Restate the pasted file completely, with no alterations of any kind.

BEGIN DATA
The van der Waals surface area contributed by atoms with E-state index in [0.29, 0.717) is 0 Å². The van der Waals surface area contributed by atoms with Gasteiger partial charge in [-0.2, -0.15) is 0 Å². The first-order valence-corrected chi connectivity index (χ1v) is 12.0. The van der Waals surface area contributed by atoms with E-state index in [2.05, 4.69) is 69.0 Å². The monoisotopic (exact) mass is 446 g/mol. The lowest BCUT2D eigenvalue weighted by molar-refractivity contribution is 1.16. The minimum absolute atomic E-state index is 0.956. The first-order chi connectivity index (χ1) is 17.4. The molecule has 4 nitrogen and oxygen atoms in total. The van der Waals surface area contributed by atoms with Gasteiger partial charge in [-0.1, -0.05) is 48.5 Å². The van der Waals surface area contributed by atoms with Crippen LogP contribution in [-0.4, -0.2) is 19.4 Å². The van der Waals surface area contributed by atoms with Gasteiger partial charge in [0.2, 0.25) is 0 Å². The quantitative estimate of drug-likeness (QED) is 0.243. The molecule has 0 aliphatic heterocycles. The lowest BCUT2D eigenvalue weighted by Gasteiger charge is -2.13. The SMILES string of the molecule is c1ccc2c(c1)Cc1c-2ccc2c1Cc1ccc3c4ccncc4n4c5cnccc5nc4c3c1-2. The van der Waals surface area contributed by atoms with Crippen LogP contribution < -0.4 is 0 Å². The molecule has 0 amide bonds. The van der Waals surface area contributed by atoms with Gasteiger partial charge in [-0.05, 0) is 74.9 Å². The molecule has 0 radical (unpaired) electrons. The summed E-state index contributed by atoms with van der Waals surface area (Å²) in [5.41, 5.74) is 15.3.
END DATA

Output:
The van der Waals surface area contributed by atoms with E-state index in [0.29, 0.717) is 0 Å². The van der Waals surface area contributed by atoms with Gasteiger partial charge in [-0.2, -0.15) is 0 Å². The first-order valence-corrected chi connectivity index (χ1v) is 12.0. The van der Waals surface area contributed by atoms with E-state index in [2.05, 4.69) is 69.0 Å². The monoisotopic (exact) mass is 446 g/mol. The lowest BCUT2D eigenvalue weighted by molar-refractivity contribution is 1.16. The minimum absolute atomic E-state index is 0.956. The first-order chi connectivity index (χ1) is 17.4. The molecule has 4 nitrogen and oxygen atoms in total. The van der Waals surface area contributed by atoms with Gasteiger partial charge in [-0.1, -0.05) is 48.5 Å². The van der Waals surface area contributed by atoms with Crippen LogP contribution in [-0.4, -0.2) is 19.4 Å². The van der Waals surface area contributed by atoms with Gasteiger partial charge in [0.2, 0.25) is 0 Å². The quantitative estimate of drug-likeness (QED) is 0.243. The molecule has 0 aliphatic heterocycles. The lowest BCUT2D eigenvalue weighted by Gasteiger charge is -2.13. The SMILES string of the molecule is c1ccc2c(c1)Cc1c-2ccc2c1Cc1ccc3c4ccncc4n4c5cnccc5nc4c3c1-2. The van der Waals surface area contributed by atoms with Crippen LogP contribution < -0.4 is 0 Å². The molecule has 0 amide bonds. The van der Waals surface area contributed by atoms with Gasteiger partial charge in [-0.05, 0) is 74.9 Å². The molecule has 0 radical (unpaired) electrons. The summed E-state index contributed by atoms with van der Waals surface area (Å²) in [5.41, 5.74) is 15.3.